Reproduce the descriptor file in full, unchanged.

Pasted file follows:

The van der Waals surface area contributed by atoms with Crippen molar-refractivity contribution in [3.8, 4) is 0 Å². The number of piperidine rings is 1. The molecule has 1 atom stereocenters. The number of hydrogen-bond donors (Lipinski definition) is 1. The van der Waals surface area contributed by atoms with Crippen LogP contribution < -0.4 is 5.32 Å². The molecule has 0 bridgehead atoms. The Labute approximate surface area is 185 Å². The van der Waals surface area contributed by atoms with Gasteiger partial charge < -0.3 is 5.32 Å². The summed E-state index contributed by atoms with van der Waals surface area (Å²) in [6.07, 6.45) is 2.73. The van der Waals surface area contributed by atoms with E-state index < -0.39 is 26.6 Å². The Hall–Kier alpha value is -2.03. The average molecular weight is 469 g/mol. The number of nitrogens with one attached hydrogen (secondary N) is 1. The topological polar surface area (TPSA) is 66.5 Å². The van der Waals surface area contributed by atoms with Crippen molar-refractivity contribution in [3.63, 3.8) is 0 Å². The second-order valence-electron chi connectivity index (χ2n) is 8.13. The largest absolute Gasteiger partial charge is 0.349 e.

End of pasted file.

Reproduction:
The van der Waals surface area contributed by atoms with Crippen molar-refractivity contribution in [3.8, 4) is 0 Å². The number of piperidine rings is 1. The molecule has 1 atom stereocenters. The number of hydrogen-bond donors (Lipinski definition) is 1. The van der Waals surface area contributed by atoms with Crippen LogP contribution < -0.4 is 5.32 Å². The molecule has 0 bridgehead atoms. The Labute approximate surface area is 185 Å². The van der Waals surface area contributed by atoms with Gasteiger partial charge < -0.3 is 5.32 Å². The summed E-state index contributed by atoms with van der Waals surface area (Å²) in [6.07, 6.45) is 2.73. The van der Waals surface area contributed by atoms with E-state index < -0.39 is 26.6 Å². The Hall–Kier alpha value is -2.03. The average molecular weight is 469 g/mol. The number of nitrogens with one attached hydrogen (secondary N) is 1. The topological polar surface area (TPSA) is 66.5 Å². The van der Waals surface area contributed by atoms with Crippen molar-refractivity contribution in [3.63, 3.8) is 0 Å². The second-order valence-electron chi connectivity index (χ2n) is 8.13. The largest absolute Gasteiger partial charge is 0.349 e.